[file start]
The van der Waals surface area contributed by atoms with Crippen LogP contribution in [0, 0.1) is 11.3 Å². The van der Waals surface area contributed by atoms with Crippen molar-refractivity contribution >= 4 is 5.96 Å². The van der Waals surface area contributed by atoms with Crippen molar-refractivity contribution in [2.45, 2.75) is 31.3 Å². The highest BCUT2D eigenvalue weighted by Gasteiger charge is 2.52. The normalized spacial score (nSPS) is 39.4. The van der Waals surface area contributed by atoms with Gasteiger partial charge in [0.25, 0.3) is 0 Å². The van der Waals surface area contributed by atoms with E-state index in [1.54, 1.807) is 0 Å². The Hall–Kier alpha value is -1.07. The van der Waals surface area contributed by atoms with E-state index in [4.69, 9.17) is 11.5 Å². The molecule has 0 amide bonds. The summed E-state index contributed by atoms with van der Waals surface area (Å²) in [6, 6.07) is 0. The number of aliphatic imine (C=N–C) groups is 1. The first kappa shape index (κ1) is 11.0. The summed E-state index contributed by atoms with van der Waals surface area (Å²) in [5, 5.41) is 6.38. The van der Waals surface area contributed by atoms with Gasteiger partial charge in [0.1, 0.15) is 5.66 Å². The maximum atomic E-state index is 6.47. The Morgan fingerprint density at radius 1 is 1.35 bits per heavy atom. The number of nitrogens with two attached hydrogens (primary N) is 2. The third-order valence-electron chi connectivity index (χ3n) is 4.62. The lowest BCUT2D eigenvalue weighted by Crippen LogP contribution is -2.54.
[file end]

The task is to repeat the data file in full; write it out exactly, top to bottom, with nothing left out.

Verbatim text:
The van der Waals surface area contributed by atoms with Crippen LogP contribution in [0, 0.1) is 11.3 Å². The van der Waals surface area contributed by atoms with Crippen molar-refractivity contribution >= 4 is 5.96 Å². The van der Waals surface area contributed by atoms with Crippen molar-refractivity contribution in [2.45, 2.75) is 31.3 Å². The highest BCUT2D eigenvalue weighted by Gasteiger charge is 2.52. The normalized spacial score (nSPS) is 39.4. The van der Waals surface area contributed by atoms with Gasteiger partial charge in [0.25, 0.3) is 0 Å². The van der Waals surface area contributed by atoms with E-state index in [1.54, 1.807) is 0 Å². The Hall–Kier alpha value is -1.07. The van der Waals surface area contributed by atoms with E-state index in [4.69, 9.17) is 11.5 Å². The molecule has 0 amide bonds. The summed E-state index contributed by atoms with van der Waals surface area (Å²) in [6, 6.07) is 0. The number of aliphatic imine (C=N–C) groups is 1. The first kappa shape index (κ1) is 11.0. The summed E-state index contributed by atoms with van der Waals surface area (Å²) in [5, 5.41) is 6.38. The van der Waals surface area contributed by atoms with Gasteiger partial charge in [0.1, 0.15) is 5.66 Å². The maximum atomic E-state index is 6.47. The Morgan fingerprint density at radius 1 is 1.35 bits per heavy atom. The number of nitrogens with two attached hydrogens (primary N) is 2. The third-order valence-electron chi connectivity index (χ3n) is 4.62. The lowest BCUT2D eigenvalue weighted by Crippen LogP contribution is -2.54.